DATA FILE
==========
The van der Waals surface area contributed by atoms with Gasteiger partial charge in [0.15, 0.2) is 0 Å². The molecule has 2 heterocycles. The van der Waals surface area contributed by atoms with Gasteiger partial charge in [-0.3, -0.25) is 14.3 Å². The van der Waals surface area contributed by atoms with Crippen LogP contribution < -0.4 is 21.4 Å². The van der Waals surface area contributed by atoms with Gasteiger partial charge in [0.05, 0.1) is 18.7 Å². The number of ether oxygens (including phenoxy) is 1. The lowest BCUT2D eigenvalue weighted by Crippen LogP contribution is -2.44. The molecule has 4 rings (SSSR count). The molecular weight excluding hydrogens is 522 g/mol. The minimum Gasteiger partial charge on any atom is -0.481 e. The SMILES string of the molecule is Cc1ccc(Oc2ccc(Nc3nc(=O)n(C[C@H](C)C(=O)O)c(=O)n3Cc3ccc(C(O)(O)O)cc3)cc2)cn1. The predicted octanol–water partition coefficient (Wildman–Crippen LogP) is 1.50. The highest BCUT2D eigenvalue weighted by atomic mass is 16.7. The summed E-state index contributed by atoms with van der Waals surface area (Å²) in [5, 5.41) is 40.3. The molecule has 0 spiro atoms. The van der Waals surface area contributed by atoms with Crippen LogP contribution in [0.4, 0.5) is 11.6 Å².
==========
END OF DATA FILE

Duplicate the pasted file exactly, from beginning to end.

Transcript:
The van der Waals surface area contributed by atoms with Gasteiger partial charge in [0.15, 0.2) is 0 Å². The molecule has 2 heterocycles. The van der Waals surface area contributed by atoms with Gasteiger partial charge in [-0.3, -0.25) is 14.3 Å². The van der Waals surface area contributed by atoms with Crippen LogP contribution < -0.4 is 21.4 Å². The van der Waals surface area contributed by atoms with Gasteiger partial charge in [0.05, 0.1) is 18.7 Å². The number of ether oxygens (including phenoxy) is 1. The lowest BCUT2D eigenvalue weighted by Crippen LogP contribution is -2.44. The molecule has 4 rings (SSSR count). The molecular weight excluding hydrogens is 522 g/mol. The minimum Gasteiger partial charge on any atom is -0.481 e. The SMILES string of the molecule is Cc1ccc(Oc2ccc(Nc3nc(=O)n(C[C@H](C)C(=O)O)c(=O)n3Cc3ccc(C(O)(O)O)cc3)cc2)cn1. The predicted octanol–water partition coefficient (Wildman–Crippen LogP) is 1.50. The highest BCUT2D eigenvalue weighted by atomic mass is 16.7. The summed E-state index contributed by atoms with van der Waals surface area (Å²) in [5, 5.41) is 40.3. The molecule has 0 spiro atoms. The van der Waals surface area contributed by atoms with Crippen LogP contribution in [0.4, 0.5) is 11.6 Å².